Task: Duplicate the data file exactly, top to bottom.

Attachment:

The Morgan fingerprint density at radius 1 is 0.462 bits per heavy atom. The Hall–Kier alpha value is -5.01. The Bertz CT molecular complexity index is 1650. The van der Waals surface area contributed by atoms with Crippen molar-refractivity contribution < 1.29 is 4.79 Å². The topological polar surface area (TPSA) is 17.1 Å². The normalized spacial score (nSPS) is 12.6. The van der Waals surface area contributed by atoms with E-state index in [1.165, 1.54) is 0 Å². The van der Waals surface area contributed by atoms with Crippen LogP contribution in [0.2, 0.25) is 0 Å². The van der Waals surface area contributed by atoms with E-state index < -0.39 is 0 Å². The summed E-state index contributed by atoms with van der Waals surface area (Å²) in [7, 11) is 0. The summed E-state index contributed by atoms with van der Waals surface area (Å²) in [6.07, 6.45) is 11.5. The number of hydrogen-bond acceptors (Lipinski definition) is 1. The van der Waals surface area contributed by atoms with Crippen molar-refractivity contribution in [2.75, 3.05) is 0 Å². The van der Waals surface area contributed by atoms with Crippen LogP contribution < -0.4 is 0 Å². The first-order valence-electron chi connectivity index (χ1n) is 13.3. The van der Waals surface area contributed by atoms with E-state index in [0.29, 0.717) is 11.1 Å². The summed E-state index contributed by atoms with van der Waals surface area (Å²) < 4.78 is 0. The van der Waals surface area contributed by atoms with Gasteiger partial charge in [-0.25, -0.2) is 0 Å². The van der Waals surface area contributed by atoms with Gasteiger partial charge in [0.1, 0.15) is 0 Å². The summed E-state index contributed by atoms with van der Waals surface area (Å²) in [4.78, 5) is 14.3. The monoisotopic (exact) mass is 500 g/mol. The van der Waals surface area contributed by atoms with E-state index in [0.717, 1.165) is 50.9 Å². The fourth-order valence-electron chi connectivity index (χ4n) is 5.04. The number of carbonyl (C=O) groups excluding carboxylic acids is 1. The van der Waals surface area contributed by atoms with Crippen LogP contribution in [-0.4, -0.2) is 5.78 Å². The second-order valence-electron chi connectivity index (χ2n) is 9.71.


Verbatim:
The Morgan fingerprint density at radius 1 is 0.462 bits per heavy atom. The Hall–Kier alpha value is -5.01. The Bertz CT molecular complexity index is 1650. The van der Waals surface area contributed by atoms with Crippen molar-refractivity contribution < 1.29 is 4.79 Å². The topological polar surface area (TPSA) is 17.1 Å². The normalized spacial score (nSPS) is 12.6. The van der Waals surface area contributed by atoms with E-state index in [1.165, 1.54) is 0 Å². The van der Waals surface area contributed by atoms with Crippen LogP contribution in [0.2, 0.25) is 0 Å². The van der Waals surface area contributed by atoms with E-state index < -0.39 is 0 Å². The summed E-state index contributed by atoms with van der Waals surface area (Å²) in [7, 11) is 0. The summed E-state index contributed by atoms with van der Waals surface area (Å²) in [6.07, 6.45) is 11.5. The number of hydrogen-bond acceptors (Lipinski definition) is 1. The van der Waals surface area contributed by atoms with Crippen molar-refractivity contribution in [2.75, 3.05) is 0 Å². The van der Waals surface area contributed by atoms with Crippen LogP contribution < -0.4 is 0 Å². The first-order valence-electron chi connectivity index (χ1n) is 13.3. The van der Waals surface area contributed by atoms with E-state index in [0.29, 0.717) is 11.1 Å². The summed E-state index contributed by atoms with van der Waals surface area (Å²) < 4.78 is 0. The van der Waals surface area contributed by atoms with Gasteiger partial charge in [-0.25, -0.2) is 0 Å². The van der Waals surface area contributed by atoms with Gasteiger partial charge in [0.1, 0.15) is 0 Å². The summed E-state index contributed by atoms with van der Waals surface area (Å²) in [4.78, 5) is 14.3. The monoisotopic (exact) mass is 500 g/mol. The van der Waals surface area contributed by atoms with E-state index in [0.717, 1.165) is 50.9 Å². The fourth-order valence-electron chi connectivity index (χ4n) is 5.04. The number of carbonyl (C=O) groups excluding carboxylic acids is 1. The van der Waals surface area contributed by atoms with Crippen LogP contribution in [-0.4, -0.2) is 5.78 Å². The second-order valence-electron chi connectivity index (χ2n) is 9.71.